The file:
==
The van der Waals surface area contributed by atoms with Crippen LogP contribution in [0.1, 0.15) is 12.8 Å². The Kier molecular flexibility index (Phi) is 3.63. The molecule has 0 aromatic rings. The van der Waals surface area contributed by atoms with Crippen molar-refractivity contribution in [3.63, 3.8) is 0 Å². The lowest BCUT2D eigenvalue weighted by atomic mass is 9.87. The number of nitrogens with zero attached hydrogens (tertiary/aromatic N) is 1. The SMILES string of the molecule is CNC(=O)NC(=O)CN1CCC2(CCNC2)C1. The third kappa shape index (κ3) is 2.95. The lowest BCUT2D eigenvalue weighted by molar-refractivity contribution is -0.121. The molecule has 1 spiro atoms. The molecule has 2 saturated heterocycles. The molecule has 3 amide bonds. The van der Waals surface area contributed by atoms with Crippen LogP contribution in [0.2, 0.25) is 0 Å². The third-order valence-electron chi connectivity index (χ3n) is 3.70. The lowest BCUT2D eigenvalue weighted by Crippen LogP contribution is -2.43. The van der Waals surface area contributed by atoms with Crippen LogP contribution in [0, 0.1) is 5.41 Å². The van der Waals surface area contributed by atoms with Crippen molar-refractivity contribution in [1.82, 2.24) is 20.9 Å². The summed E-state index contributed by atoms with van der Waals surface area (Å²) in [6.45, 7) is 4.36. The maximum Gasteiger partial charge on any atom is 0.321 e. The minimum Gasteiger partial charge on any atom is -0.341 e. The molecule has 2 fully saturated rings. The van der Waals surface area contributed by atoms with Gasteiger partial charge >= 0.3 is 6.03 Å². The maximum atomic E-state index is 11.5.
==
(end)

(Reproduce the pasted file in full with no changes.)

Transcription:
The van der Waals surface area contributed by atoms with Crippen LogP contribution in [0.1, 0.15) is 12.8 Å². The Kier molecular flexibility index (Phi) is 3.63. The molecule has 0 aromatic rings. The van der Waals surface area contributed by atoms with Crippen molar-refractivity contribution in [3.63, 3.8) is 0 Å². The lowest BCUT2D eigenvalue weighted by atomic mass is 9.87. The number of nitrogens with zero attached hydrogens (tertiary/aromatic N) is 1. The SMILES string of the molecule is CNC(=O)NC(=O)CN1CCC2(CCNC2)C1. The third kappa shape index (κ3) is 2.95. The lowest BCUT2D eigenvalue weighted by molar-refractivity contribution is -0.121. The molecule has 1 spiro atoms. The molecule has 2 saturated heterocycles. The molecule has 3 amide bonds. The van der Waals surface area contributed by atoms with Crippen LogP contribution in [0.2, 0.25) is 0 Å². The third-order valence-electron chi connectivity index (χ3n) is 3.70. The lowest BCUT2D eigenvalue weighted by Crippen LogP contribution is -2.43. The van der Waals surface area contributed by atoms with Crippen LogP contribution in [0, 0.1) is 5.41 Å². The van der Waals surface area contributed by atoms with Crippen molar-refractivity contribution in [1.82, 2.24) is 20.9 Å². The summed E-state index contributed by atoms with van der Waals surface area (Å²) in [6.45, 7) is 4.36. The maximum Gasteiger partial charge on any atom is 0.321 e. The minimum Gasteiger partial charge on any atom is -0.341 e. The molecule has 2 fully saturated rings. The van der Waals surface area contributed by atoms with Gasteiger partial charge >= 0.3 is 6.03 Å². The maximum atomic E-state index is 11.5.